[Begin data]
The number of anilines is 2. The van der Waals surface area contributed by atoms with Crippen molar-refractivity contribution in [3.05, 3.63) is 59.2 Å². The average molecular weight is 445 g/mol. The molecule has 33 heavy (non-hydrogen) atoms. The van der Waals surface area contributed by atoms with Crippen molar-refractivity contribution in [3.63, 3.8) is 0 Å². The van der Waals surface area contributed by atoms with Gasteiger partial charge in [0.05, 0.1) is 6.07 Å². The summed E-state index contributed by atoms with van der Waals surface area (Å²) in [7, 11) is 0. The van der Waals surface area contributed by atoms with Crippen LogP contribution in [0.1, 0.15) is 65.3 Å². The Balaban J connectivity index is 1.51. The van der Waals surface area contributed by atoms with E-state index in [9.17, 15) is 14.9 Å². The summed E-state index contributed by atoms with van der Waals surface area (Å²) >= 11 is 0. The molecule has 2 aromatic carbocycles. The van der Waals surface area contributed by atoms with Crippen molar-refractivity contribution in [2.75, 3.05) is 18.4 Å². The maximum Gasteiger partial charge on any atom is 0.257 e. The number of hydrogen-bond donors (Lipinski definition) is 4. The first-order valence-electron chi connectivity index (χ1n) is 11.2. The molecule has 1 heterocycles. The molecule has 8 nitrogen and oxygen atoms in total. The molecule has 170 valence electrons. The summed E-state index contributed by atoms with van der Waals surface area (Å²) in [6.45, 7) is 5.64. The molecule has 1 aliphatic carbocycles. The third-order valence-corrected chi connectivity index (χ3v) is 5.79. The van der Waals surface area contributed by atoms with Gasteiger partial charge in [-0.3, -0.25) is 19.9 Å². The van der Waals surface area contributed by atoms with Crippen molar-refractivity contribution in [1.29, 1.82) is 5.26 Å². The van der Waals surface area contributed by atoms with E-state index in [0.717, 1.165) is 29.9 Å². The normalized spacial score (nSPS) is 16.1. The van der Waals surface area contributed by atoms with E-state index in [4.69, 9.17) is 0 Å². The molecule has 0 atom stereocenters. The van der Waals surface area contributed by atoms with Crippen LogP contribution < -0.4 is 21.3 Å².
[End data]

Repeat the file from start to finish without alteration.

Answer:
The number of anilines is 2. The van der Waals surface area contributed by atoms with Crippen molar-refractivity contribution in [3.05, 3.63) is 59.2 Å². The average molecular weight is 445 g/mol. The molecule has 33 heavy (non-hydrogen) atoms. The van der Waals surface area contributed by atoms with Crippen molar-refractivity contribution in [3.63, 3.8) is 0 Å². The van der Waals surface area contributed by atoms with Gasteiger partial charge in [0.05, 0.1) is 6.07 Å². The summed E-state index contributed by atoms with van der Waals surface area (Å²) in [7, 11) is 0. The van der Waals surface area contributed by atoms with Crippen LogP contribution in [0.1, 0.15) is 65.3 Å². The Balaban J connectivity index is 1.51. The van der Waals surface area contributed by atoms with E-state index in [9.17, 15) is 14.9 Å². The summed E-state index contributed by atoms with van der Waals surface area (Å²) >= 11 is 0. The molecule has 2 aromatic carbocycles. The van der Waals surface area contributed by atoms with Crippen molar-refractivity contribution in [2.75, 3.05) is 18.4 Å². The maximum Gasteiger partial charge on any atom is 0.257 e. The number of hydrogen-bond donors (Lipinski definition) is 4. The first-order valence-electron chi connectivity index (χ1n) is 11.2. The molecule has 1 heterocycles. The molecule has 8 nitrogen and oxygen atoms in total. The molecule has 170 valence electrons. The summed E-state index contributed by atoms with van der Waals surface area (Å²) in [6.45, 7) is 5.64. The molecule has 1 aliphatic carbocycles. The third-order valence-corrected chi connectivity index (χ3v) is 5.79. The van der Waals surface area contributed by atoms with Gasteiger partial charge in [-0.3, -0.25) is 19.9 Å². The van der Waals surface area contributed by atoms with Crippen molar-refractivity contribution in [1.29, 1.82) is 5.26 Å². The van der Waals surface area contributed by atoms with E-state index in [0.717, 1.165) is 29.9 Å². The normalized spacial score (nSPS) is 16.1. The van der Waals surface area contributed by atoms with E-state index in [4.69, 9.17) is 0 Å². The molecule has 0 atom stereocenters. The van der Waals surface area contributed by atoms with Crippen LogP contribution < -0.4 is 21.3 Å².